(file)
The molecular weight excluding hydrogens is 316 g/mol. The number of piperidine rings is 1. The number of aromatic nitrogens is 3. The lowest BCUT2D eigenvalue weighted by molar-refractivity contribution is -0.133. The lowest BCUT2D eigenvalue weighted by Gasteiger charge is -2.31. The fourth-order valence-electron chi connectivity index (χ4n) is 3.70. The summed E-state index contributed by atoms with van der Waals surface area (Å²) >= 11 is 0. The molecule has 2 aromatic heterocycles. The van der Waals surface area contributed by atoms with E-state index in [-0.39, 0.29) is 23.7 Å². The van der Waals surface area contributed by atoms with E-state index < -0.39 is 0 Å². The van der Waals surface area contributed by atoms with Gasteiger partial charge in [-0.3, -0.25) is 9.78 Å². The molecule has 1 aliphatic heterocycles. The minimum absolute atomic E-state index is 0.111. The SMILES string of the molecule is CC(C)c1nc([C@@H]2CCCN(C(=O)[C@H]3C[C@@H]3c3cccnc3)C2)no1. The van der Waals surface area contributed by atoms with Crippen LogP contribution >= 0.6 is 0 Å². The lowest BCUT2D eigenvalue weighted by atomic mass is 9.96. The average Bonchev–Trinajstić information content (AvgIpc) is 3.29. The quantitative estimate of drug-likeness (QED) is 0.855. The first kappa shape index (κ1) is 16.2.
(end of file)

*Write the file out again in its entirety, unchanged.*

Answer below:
The molecular weight excluding hydrogens is 316 g/mol. The number of piperidine rings is 1. The number of aromatic nitrogens is 3. The lowest BCUT2D eigenvalue weighted by molar-refractivity contribution is -0.133. The lowest BCUT2D eigenvalue weighted by Gasteiger charge is -2.31. The fourth-order valence-electron chi connectivity index (χ4n) is 3.70. The summed E-state index contributed by atoms with van der Waals surface area (Å²) >= 11 is 0. The molecule has 2 aromatic heterocycles. The van der Waals surface area contributed by atoms with E-state index in [-0.39, 0.29) is 23.7 Å². The van der Waals surface area contributed by atoms with E-state index < -0.39 is 0 Å². The van der Waals surface area contributed by atoms with Gasteiger partial charge in [-0.3, -0.25) is 9.78 Å². The molecule has 1 aliphatic heterocycles. The minimum absolute atomic E-state index is 0.111. The SMILES string of the molecule is CC(C)c1nc([C@@H]2CCCN(C(=O)[C@H]3C[C@@H]3c3cccnc3)C2)no1. The van der Waals surface area contributed by atoms with Crippen LogP contribution >= 0.6 is 0 Å². The lowest BCUT2D eigenvalue weighted by atomic mass is 9.96. The average Bonchev–Trinajstić information content (AvgIpc) is 3.29. The quantitative estimate of drug-likeness (QED) is 0.855. The first kappa shape index (κ1) is 16.2.